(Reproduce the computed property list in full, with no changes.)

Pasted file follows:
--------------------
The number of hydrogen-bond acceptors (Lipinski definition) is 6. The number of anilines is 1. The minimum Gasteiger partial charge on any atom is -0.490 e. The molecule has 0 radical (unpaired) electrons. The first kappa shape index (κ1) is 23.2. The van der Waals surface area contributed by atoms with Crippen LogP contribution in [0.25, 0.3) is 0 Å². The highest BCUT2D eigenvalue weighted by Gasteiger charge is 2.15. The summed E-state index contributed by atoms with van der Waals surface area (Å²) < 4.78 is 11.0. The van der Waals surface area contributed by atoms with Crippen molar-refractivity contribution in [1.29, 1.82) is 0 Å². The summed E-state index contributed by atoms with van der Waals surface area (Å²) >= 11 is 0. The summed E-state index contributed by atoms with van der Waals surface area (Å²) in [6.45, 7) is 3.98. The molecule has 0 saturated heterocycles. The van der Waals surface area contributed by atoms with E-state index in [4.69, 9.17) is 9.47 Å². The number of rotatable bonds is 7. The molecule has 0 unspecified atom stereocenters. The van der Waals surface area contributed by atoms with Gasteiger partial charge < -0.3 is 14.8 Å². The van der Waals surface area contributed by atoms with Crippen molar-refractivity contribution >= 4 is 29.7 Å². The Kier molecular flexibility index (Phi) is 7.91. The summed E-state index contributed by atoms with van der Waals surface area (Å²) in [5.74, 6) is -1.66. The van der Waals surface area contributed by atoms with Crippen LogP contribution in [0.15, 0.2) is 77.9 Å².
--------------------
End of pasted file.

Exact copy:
The number of hydrogen-bond acceptors (Lipinski definition) is 6. The number of anilines is 1. The minimum Gasteiger partial charge on any atom is -0.490 e. The molecule has 0 radical (unpaired) electrons. The first kappa shape index (κ1) is 23.2. The van der Waals surface area contributed by atoms with Crippen LogP contribution in [0.25, 0.3) is 0 Å². The highest BCUT2D eigenvalue weighted by Gasteiger charge is 2.15. The summed E-state index contributed by atoms with van der Waals surface area (Å²) < 4.78 is 11.0. The van der Waals surface area contributed by atoms with Crippen molar-refractivity contribution in [1.29, 1.82) is 0 Å². The summed E-state index contributed by atoms with van der Waals surface area (Å²) >= 11 is 0. The summed E-state index contributed by atoms with van der Waals surface area (Å²) in [6.45, 7) is 3.98. The molecule has 0 saturated heterocycles. The van der Waals surface area contributed by atoms with E-state index in [4.69, 9.17) is 9.47 Å². The number of rotatable bonds is 7. The molecule has 0 unspecified atom stereocenters. The van der Waals surface area contributed by atoms with Gasteiger partial charge < -0.3 is 14.8 Å². The van der Waals surface area contributed by atoms with Crippen molar-refractivity contribution >= 4 is 29.7 Å². The Kier molecular flexibility index (Phi) is 7.91. The summed E-state index contributed by atoms with van der Waals surface area (Å²) in [5.74, 6) is -1.66. The van der Waals surface area contributed by atoms with Crippen LogP contribution in [0.15, 0.2) is 77.9 Å².